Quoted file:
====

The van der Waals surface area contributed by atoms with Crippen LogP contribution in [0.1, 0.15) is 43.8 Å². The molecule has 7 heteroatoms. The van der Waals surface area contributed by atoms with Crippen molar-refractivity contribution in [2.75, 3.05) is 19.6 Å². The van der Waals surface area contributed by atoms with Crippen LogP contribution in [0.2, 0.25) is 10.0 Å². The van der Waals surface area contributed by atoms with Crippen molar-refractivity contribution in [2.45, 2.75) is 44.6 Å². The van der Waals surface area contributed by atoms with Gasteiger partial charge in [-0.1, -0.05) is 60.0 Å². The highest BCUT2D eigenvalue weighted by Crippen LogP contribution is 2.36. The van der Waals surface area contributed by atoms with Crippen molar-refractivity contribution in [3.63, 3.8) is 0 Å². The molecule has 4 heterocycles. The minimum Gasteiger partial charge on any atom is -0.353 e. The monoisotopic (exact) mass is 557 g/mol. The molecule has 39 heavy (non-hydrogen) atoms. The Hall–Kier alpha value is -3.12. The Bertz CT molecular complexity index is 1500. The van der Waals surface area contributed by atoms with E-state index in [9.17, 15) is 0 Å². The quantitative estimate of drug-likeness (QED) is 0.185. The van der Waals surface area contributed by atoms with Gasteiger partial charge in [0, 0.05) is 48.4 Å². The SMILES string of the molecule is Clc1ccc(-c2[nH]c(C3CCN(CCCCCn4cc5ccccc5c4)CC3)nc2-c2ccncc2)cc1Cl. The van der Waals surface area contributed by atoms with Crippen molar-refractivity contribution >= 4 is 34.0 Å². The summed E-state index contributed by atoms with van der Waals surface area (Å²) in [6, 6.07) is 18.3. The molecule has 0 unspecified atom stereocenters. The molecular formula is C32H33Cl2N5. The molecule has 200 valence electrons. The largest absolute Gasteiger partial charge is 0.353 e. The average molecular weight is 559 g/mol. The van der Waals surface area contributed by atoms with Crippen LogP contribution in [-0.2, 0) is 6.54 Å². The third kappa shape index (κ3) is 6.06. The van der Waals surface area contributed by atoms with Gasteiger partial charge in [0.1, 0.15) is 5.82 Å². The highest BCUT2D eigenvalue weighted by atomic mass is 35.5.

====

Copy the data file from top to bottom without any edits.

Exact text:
The van der Waals surface area contributed by atoms with Crippen LogP contribution in [0.1, 0.15) is 43.8 Å². The molecule has 7 heteroatoms. The van der Waals surface area contributed by atoms with Crippen molar-refractivity contribution in [2.75, 3.05) is 19.6 Å². The van der Waals surface area contributed by atoms with Crippen LogP contribution in [0.2, 0.25) is 10.0 Å². The van der Waals surface area contributed by atoms with Crippen molar-refractivity contribution in [2.45, 2.75) is 44.6 Å². The van der Waals surface area contributed by atoms with Gasteiger partial charge in [-0.1, -0.05) is 60.0 Å². The highest BCUT2D eigenvalue weighted by Crippen LogP contribution is 2.36. The van der Waals surface area contributed by atoms with Crippen molar-refractivity contribution in [3.63, 3.8) is 0 Å². The molecule has 4 heterocycles. The minimum Gasteiger partial charge on any atom is -0.353 e. The monoisotopic (exact) mass is 557 g/mol. The molecule has 39 heavy (non-hydrogen) atoms. The Hall–Kier alpha value is -3.12. The Bertz CT molecular complexity index is 1500. The van der Waals surface area contributed by atoms with E-state index in [9.17, 15) is 0 Å². The quantitative estimate of drug-likeness (QED) is 0.185. The van der Waals surface area contributed by atoms with Gasteiger partial charge in [0, 0.05) is 48.4 Å². The SMILES string of the molecule is Clc1ccc(-c2[nH]c(C3CCN(CCCCCn4cc5ccccc5c4)CC3)nc2-c2ccncc2)cc1Cl. The van der Waals surface area contributed by atoms with Crippen molar-refractivity contribution >= 4 is 34.0 Å². The summed E-state index contributed by atoms with van der Waals surface area (Å²) in [6, 6.07) is 18.3. The molecule has 0 unspecified atom stereocenters. The molecular formula is C32H33Cl2N5. The molecule has 200 valence electrons. The largest absolute Gasteiger partial charge is 0.353 e. The average molecular weight is 559 g/mol. The van der Waals surface area contributed by atoms with Crippen LogP contribution in [-0.2, 0) is 6.54 Å². The third kappa shape index (κ3) is 6.06. The van der Waals surface area contributed by atoms with Gasteiger partial charge in [0.1, 0.15) is 5.82 Å². The highest BCUT2D eigenvalue weighted by atomic mass is 35.5.